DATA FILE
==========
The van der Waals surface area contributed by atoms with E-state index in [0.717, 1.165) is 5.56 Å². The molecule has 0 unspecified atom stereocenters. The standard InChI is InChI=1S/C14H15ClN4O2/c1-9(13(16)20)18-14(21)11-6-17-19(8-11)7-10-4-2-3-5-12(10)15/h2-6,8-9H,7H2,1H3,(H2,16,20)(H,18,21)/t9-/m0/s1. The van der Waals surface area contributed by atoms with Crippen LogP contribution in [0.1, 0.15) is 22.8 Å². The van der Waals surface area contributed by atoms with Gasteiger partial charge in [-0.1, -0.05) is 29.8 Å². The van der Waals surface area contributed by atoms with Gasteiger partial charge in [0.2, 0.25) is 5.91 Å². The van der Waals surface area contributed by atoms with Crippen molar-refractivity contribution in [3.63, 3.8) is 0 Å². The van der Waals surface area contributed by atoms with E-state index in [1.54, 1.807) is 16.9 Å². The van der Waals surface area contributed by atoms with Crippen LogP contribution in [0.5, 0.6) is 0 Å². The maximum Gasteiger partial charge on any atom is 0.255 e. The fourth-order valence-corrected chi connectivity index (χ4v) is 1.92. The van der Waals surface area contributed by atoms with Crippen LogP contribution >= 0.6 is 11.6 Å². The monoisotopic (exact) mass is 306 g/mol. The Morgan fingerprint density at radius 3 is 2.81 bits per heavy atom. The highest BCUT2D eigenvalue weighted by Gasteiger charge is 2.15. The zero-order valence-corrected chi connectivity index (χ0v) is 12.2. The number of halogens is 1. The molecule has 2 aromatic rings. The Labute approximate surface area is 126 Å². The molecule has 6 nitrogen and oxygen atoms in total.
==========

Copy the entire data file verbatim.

The van der Waals surface area contributed by atoms with E-state index in [0.717, 1.165) is 5.56 Å². The molecule has 0 unspecified atom stereocenters. The standard InChI is InChI=1S/C14H15ClN4O2/c1-9(13(16)20)18-14(21)11-6-17-19(8-11)7-10-4-2-3-5-12(10)15/h2-6,8-9H,7H2,1H3,(H2,16,20)(H,18,21)/t9-/m0/s1. The van der Waals surface area contributed by atoms with Crippen LogP contribution in [0.1, 0.15) is 22.8 Å². The van der Waals surface area contributed by atoms with Gasteiger partial charge in [-0.1, -0.05) is 29.8 Å². The van der Waals surface area contributed by atoms with Gasteiger partial charge in [0.2, 0.25) is 5.91 Å². The van der Waals surface area contributed by atoms with Crippen molar-refractivity contribution in [3.63, 3.8) is 0 Å². The van der Waals surface area contributed by atoms with E-state index in [1.54, 1.807) is 16.9 Å². The van der Waals surface area contributed by atoms with Crippen LogP contribution in [0.5, 0.6) is 0 Å². The maximum Gasteiger partial charge on any atom is 0.255 e. The fourth-order valence-corrected chi connectivity index (χ4v) is 1.92. The van der Waals surface area contributed by atoms with Crippen LogP contribution >= 0.6 is 11.6 Å². The monoisotopic (exact) mass is 306 g/mol. The Morgan fingerprint density at radius 3 is 2.81 bits per heavy atom. The highest BCUT2D eigenvalue weighted by Gasteiger charge is 2.15. The zero-order valence-corrected chi connectivity index (χ0v) is 12.2. The number of halogens is 1. The molecule has 2 aromatic rings. The Labute approximate surface area is 126 Å². The molecule has 6 nitrogen and oxygen atoms in total.